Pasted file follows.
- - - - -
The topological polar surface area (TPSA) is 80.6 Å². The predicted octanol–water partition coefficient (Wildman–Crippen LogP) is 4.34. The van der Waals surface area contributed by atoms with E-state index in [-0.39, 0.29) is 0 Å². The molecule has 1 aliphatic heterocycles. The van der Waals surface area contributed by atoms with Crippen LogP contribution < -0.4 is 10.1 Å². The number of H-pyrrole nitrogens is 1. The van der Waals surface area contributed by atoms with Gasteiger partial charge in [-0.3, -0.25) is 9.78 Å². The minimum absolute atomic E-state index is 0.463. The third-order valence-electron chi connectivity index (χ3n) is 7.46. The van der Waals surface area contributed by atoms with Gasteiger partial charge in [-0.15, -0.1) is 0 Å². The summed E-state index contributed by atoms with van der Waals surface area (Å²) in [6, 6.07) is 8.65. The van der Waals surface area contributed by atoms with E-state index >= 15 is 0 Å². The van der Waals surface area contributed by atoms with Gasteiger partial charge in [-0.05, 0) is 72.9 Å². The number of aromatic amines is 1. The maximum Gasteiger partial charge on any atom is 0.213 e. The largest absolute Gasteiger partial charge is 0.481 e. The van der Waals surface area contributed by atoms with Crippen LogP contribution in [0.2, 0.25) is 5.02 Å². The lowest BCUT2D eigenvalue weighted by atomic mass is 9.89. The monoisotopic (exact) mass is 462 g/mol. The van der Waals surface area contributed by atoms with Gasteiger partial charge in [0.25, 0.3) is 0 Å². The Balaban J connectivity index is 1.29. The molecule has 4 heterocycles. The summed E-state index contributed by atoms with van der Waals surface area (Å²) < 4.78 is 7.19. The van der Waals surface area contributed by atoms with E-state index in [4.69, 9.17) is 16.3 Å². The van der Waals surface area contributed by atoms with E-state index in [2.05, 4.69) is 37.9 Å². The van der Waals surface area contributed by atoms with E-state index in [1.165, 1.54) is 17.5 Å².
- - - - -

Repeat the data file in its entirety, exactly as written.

The topological polar surface area (TPSA) is 80.6 Å². The predicted octanol–water partition coefficient (Wildman–Crippen LogP) is 4.34. The van der Waals surface area contributed by atoms with E-state index in [-0.39, 0.29) is 0 Å². The molecule has 1 aliphatic heterocycles. The van der Waals surface area contributed by atoms with Crippen LogP contribution < -0.4 is 10.1 Å². The number of H-pyrrole nitrogens is 1. The van der Waals surface area contributed by atoms with Gasteiger partial charge in [-0.3, -0.25) is 9.78 Å². The minimum absolute atomic E-state index is 0.463. The third-order valence-electron chi connectivity index (χ3n) is 7.46. The van der Waals surface area contributed by atoms with Gasteiger partial charge in [-0.15, -0.1) is 0 Å². The summed E-state index contributed by atoms with van der Waals surface area (Å²) in [6, 6.07) is 8.65. The van der Waals surface area contributed by atoms with E-state index >= 15 is 0 Å². The van der Waals surface area contributed by atoms with Gasteiger partial charge in [-0.05, 0) is 72.9 Å². The number of aromatic amines is 1. The maximum Gasteiger partial charge on any atom is 0.213 e. The largest absolute Gasteiger partial charge is 0.481 e. The van der Waals surface area contributed by atoms with Crippen LogP contribution in [0.2, 0.25) is 5.02 Å². The lowest BCUT2D eigenvalue weighted by atomic mass is 9.89. The monoisotopic (exact) mass is 462 g/mol. The van der Waals surface area contributed by atoms with Gasteiger partial charge in [0.25, 0.3) is 0 Å². The Balaban J connectivity index is 1.29. The molecule has 4 heterocycles. The summed E-state index contributed by atoms with van der Waals surface area (Å²) < 4.78 is 7.19. The van der Waals surface area contributed by atoms with E-state index in [4.69, 9.17) is 16.3 Å². The van der Waals surface area contributed by atoms with E-state index in [2.05, 4.69) is 37.9 Å². The van der Waals surface area contributed by atoms with E-state index in [1.165, 1.54) is 17.5 Å².